“You’re such a non-compliant patient.”
Words I heard again at yet another medical appointment. I really should be fired sometimes.
The words were said with affection, from a nurse who has become a friend.
Nonetheless, though, she’s right. I am non-compliant. I comply when it suits me, and so often it doesn’t.
I recently saw my neurosurgeon for an annual re-check of a surgery he performed eight years ago. The symptoms that originally brought me to their office were similar to symptoms I once again found myself experiencing.
Numbness and weakness in my right hand were becoming all too constant.
Back then, the numbness was caused by a bone spur stealthily growing into my spinal cord. So the nasty little bugger was cut away and the numbness largely disappeared. Until this year.
I weighed my options: do I bring this symptom to my medical team’s attention and potentially deal with another surgery? I’m really not in the mood for an operation at this time. My calendar is full of plans; surgery is not one of them.
Or do I act the responsible patient and mention this numbness, knowing I might not like the answer I hear?
It seems to be a no-brainer, but it’s not so clear cut when your brain is the one involved.
After some deliberation with myself, the ‘responsible patient’ won the battle.
I hesitantly brought up my symptoms to one of my favorite doc / nurse teams.
We did an in-office exam, we did EMG / NCS testing, we did a follow up appointment.
My nerves were shot, but not from physical causes.
My nurse, Vicki, made the appointments as quickly as she could. And because of her seniority, connections and reputation, when she made requests, things got done. I was humbled and grateful.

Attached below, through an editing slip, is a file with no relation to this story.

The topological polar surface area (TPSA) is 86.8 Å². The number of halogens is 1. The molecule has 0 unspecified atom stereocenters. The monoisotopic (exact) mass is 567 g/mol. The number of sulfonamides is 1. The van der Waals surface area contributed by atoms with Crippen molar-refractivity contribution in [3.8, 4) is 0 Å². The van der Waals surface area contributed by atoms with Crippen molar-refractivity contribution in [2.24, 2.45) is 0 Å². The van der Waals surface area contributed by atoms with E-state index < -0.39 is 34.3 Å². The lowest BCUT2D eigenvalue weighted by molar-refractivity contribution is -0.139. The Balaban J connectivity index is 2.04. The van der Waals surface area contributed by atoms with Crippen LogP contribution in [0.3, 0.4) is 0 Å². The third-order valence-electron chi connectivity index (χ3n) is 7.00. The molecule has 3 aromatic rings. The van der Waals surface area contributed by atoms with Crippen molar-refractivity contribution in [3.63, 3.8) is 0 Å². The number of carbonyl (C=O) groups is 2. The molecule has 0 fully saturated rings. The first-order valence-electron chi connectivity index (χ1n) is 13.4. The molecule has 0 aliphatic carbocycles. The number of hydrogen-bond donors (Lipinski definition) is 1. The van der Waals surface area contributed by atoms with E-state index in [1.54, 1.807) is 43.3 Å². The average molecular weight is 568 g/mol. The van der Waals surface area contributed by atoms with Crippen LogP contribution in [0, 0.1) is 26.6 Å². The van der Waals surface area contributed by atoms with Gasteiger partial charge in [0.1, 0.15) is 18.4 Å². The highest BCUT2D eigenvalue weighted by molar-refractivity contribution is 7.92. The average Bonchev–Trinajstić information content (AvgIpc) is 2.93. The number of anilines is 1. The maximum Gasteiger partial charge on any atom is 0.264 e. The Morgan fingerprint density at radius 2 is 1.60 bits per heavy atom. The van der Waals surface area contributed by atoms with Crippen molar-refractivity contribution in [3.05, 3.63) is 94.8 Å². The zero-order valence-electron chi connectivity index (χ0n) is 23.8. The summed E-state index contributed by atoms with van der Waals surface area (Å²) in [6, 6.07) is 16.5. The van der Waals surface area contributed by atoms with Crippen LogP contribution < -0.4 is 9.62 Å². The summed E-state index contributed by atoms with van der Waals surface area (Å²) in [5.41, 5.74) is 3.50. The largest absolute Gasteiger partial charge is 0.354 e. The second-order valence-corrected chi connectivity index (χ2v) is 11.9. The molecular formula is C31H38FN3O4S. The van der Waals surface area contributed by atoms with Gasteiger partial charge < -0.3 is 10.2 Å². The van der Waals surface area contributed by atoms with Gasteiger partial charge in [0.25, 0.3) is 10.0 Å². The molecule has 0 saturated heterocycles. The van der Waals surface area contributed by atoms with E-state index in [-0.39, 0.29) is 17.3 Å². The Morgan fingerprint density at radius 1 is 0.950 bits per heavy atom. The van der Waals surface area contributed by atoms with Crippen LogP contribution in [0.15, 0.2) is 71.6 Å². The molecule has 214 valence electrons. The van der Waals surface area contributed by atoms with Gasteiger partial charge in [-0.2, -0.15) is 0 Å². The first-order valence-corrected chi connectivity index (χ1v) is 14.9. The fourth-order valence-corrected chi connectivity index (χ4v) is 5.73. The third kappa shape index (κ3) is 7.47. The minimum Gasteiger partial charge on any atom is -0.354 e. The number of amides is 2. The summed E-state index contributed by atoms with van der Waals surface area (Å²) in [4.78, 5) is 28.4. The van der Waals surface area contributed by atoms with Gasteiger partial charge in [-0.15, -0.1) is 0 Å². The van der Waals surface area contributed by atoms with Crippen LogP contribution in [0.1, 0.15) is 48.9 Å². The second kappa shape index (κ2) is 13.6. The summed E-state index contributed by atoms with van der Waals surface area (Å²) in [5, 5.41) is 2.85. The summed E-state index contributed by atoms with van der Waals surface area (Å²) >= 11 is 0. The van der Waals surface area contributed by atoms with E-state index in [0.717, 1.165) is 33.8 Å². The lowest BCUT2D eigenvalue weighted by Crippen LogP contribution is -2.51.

Finally, at the followup, my neurosurgeron shared the great news. My nerves were fine!
The likely culprit is four decades of arthritis, causing musculoskeletal issues. Whew! Is that all? I can live with that, especially since my recently increased chiropractor appointments seemed to be lessening the symptoms.
I understand that hand surgery would probably make life easier, as my neurosurgeon suggested. But these old gnarled hands get me through normal daily activities just fine, thank you very much. If and when they no longer do, I’ll consider surgery.
At present, I have no desire to add to my eight-count and growing collection of surgeries. Some operations are non-negotiable: for example, spinal cord bone spurs and orthopedic surgeries needed for walking. Ones that are designed merely to make life easier? Pfft, they’ll have to take a number and wait.
Vicki asked if I planned to contact either of the referrals given to me. No, I’ve got my own calendar to get back to right now.
“You are so non-compliant, Kris. But it’s good. You know how all this works, and you think for yourself.”
Maybe so, maybe to my own detriment sometimes. But hey, as long as there’s options to weigh, I will.
Reprinted with kindly permission from the Journal of Nursing Jocularity.